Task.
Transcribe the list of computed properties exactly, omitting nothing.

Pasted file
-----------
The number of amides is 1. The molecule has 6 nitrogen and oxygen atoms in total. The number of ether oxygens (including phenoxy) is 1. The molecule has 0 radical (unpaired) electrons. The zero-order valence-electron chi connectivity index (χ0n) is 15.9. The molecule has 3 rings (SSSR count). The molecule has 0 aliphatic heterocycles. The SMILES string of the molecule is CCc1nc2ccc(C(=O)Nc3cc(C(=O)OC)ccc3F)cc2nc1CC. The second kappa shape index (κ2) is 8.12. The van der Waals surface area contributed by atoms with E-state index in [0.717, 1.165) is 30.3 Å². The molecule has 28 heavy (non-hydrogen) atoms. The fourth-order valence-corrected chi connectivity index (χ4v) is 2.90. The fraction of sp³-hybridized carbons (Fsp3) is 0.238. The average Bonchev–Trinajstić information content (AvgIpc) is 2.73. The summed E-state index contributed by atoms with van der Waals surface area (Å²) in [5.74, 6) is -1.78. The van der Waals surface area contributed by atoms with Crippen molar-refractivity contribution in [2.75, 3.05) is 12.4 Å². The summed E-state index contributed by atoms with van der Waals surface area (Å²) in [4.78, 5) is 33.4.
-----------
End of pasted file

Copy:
The number of amides is 1. The molecule has 6 nitrogen and oxygen atoms in total. The number of ether oxygens (including phenoxy) is 1. The molecule has 0 radical (unpaired) electrons. The zero-order valence-electron chi connectivity index (χ0n) is 15.9. The molecule has 3 rings (SSSR count). The molecule has 0 aliphatic heterocycles. The SMILES string of the molecule is CCc1nc2ccc(C(=O)Nc3cc(C(=O)OC)ccc3F)cc2nc1CC. The second kappa shape index (κ2) is 8.12. The van der Waals surface area contributed by atoms with E-state index in [0.717, 1.165) is 30.3 Å². The molecule has 28 heavy (non-hydrogen) atoms. The fourth-order valence-corrected chi connectivity index (χ4v) is 2.90. The fraction of sp³-hybridized carbons (Fsp3) is 0.238. The average Bonchev–Trinajstić information content (AvgIpc) is 2.73. The summed E-state index contributed by atoms with van der Waals surface area (Å²) in [5.74, 6) is -1.78. The van der Waals surface area contributed by atoms with Crippen molar-refractivity contribution in [2.75, 3.05) is 12.4 Å². The summed E-state index contributed by atoms with van der Waals surface area (Å²) in [4.78, 5) is 33.4.